Informed Comment / March 12, 2023
Ann Arbor – In an interview with Al-Jazeera English, veteran Washington Iran watcher Hillary Mann Leverett asserted that, in the wake of the reestablishment of Iran-Saudi diplomatic relations in an agreement brokered by Beijing, China is now “the indispensable nation” in the Middle East. She underlined that the United States could not have achieved this accomplishment.
The joint statement issued on Friday, crafted by Chinese Foreign Minister Wang Yi and diplomats of the two feuding Middle Eastern states, pledged non-interference in each other’s domestic affairs. Saudi Foreign Minister Faisal Bin Farhan tweeted that the agreement formed part of the Saudi vision for peaceful cooperation in the region toward a common efflorescence.
The Iranian official press crowed about the excision of America from this decision, which was a solely “Asian” one, it said. The US, the article announced, is no longer the “Godfather” of diplomatic relations in West Asia (i.e. the Middle East).
Israel and the US Israel lobbies had been hoping to turn Saudi Arabia into a friend of Israel and have it join an aggressive coalition against Iran. That things went in the opposite direction has roiled politics in Tel Aviv. Israeli Prime Minister Binyamin Netanyahu blamed President Joe Biden for being weak. Benny Gantz, in the opposition, instead blamed Netanyahu’s failed belligerency.
Leverett hit the nail on the head, and her phrase was too provocative not to steal. I can remember how, after the 1973 war between Egypt and Israel, Anwar al-Sadat unceremoniously dumped his Soviet military and political backers and took up with Nixon and his Secretary of State, Henry Kissinger in order to get the Occupied Sinai back from Israel and to extract Egypt from the cycle of ruinous Arab-Israeli wars. Sadat explained why he was now flying off to Washington, D.C., instead of to Moscow: “America,” he said, “has 99% of the cards.” He meant by this odd phrase, which doesn’t correspond to any card game of which I am aware, that only the United States could conclude a peace between Cairo and Tel Aviv. The Soviets would not have had the trust of the Israelis in the same way.
Now, half a century later, it is China that has 99% of the cards when it comes to relations across the Oil Gulf. The hardest of hard lines taken by the United States against Iran, with the imposition of a de facto global financial and trade embargo on that country’s oil exports, putting the two countries on a war footing, has led to the US utterly lacking influence in Iran or Syria, and to its having alienated most of Iraq. This invisible blockade was imposed on Iran even though it had carefully adhered to the 2015 nuclear deal it signed with the Security Council, a deal from which Trump withdrew and which he more or less destroyed.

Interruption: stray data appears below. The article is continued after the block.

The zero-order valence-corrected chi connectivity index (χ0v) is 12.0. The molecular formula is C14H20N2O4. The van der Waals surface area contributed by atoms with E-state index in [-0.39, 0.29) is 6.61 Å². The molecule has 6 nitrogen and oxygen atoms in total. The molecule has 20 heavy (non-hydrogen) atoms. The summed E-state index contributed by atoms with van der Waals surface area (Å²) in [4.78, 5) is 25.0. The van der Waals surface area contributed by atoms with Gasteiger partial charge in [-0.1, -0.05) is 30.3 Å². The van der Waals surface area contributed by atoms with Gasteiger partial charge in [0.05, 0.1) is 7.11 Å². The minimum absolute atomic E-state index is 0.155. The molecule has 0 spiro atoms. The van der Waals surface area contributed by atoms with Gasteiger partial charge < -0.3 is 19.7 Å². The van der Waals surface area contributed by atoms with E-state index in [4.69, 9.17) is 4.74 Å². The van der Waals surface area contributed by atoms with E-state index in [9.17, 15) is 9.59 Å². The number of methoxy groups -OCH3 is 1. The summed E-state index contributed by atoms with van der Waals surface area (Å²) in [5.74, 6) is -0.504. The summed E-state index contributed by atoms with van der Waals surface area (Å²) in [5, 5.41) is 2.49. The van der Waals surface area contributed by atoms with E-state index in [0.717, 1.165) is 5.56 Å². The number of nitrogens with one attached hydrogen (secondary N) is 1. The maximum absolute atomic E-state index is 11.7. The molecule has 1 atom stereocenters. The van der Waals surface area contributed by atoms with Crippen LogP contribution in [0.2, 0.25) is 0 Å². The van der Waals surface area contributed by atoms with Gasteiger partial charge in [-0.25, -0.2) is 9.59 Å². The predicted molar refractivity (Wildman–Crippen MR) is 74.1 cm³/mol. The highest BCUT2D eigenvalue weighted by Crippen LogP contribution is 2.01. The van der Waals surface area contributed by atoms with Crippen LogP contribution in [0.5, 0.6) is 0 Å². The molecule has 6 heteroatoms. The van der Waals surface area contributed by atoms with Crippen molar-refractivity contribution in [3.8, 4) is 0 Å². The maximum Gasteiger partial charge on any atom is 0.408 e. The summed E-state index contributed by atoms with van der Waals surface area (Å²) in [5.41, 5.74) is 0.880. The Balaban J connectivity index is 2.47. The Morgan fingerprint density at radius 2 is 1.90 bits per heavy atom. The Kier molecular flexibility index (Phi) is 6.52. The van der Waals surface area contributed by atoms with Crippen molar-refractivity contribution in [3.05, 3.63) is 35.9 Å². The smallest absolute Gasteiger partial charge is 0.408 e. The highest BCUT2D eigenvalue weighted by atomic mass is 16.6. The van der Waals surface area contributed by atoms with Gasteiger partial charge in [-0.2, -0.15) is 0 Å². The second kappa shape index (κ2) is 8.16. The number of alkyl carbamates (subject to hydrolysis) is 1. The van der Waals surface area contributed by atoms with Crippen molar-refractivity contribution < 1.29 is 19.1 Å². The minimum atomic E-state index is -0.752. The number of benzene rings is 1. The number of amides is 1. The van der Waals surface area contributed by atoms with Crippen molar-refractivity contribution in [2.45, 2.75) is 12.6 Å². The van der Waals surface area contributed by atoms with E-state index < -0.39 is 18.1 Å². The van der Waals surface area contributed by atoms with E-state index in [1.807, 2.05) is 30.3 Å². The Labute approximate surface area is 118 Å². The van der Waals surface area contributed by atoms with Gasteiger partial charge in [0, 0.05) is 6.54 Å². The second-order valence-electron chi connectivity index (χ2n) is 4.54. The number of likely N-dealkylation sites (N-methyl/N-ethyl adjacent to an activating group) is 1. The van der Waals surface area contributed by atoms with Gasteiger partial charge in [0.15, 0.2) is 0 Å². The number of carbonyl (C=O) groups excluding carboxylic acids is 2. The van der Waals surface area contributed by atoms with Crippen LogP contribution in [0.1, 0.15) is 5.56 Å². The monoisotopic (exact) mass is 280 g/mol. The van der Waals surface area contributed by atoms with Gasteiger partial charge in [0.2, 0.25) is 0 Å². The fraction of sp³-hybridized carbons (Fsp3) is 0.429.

Indeed, Oman and Iraq have been playing a key role in these Iran-Saudi negotiations. Regarding Iraq, then Prime Minister Adil Abdul Mahdi invited the head of the Iranian Revolutionary Guards Corps’ Jerusalem Brigades, Qassem Soleimani, to Baghdad on January 2, 2020, to pursue these very negotiations between Iran and Saudi Arabia. Then President Donald Trump could think of nothing better than to blow Soleimani away at Baghdad International Airport, along with an Iraqi general, claiming that Soleimani was coming to Iraq to kill Americans. Much of the US press swallowed this bald-faced lie, though perhaps they were dizzy from the 30,000 other lies Trump told.
It is desirable that Saudi Arabia and Iran turn down the dial in their often fractious relationship. With the Yemen War having subsided into stalemate and occasional truce, with the Syrian regime having survived the civil war with Russian and Iranian help, the flash points nowadays are fewer than at any point since 2010. In 2019 drones either belonging to Iran or an Iranian proxy hit the Saudi Abqaiq refinery and temporarily knocked out half of Saudi oil production. That was one of the most tense periods in the conflict, which was exacerbated by the youth revolutions of 2011 and after, and the civil conflicts that followed in some Arab states. Saudi Arabia saw Iran’s hand in Syria, Iraq, Bahrain and Yemen, for instance, and felt surrounded.
Middle East scholar Ibrahim Freihat pointed out on the same Al-Jazeera segment that China imports a great deal of petroleum from both Saudi Arabia and Iran, and it is in Beijing’s interest to keep the black gold flowing to fuel its cars, trucks and trains, the arteries of its vast $17 trillion a year economy. Quincy notes, “By 2019, it [China] imported $106.5 billion from Persian Gulf countries – 43.9 percent of its total imports of crude oil.”
So, Freihat argues that this deal, signed in Beijing, was something the Chinese Communist Party wanted in order to secure its own economic growth. Beijing has a goal of growing 5% this year.
In any case, the agreement and the role of China in it do demonstrate that big changes are taking place in the geopolitics of the Middle East, and by tying itself so closely to Israeli priorities, the Biden administration made a significant error in not reviving the 2015 nuclear deal. Iran would have been less likely to go into the Russian orbit if it had the prospect of trading with Western Europe, and it could have used Washington as the channel to restore relations with Riyadh.
Instead, the US just has its sanctions to keep it warm. China is now in the spotlight.
Juan Cole is the founder and chief editor of Informed Comment. He is Richard P. Mitchell Professor of History at the University of Michigan; he is author of, among many other books, Muhammad: Prophet of Peace amid the Clash of Empires and The Rubaiyat of Omar Khayyam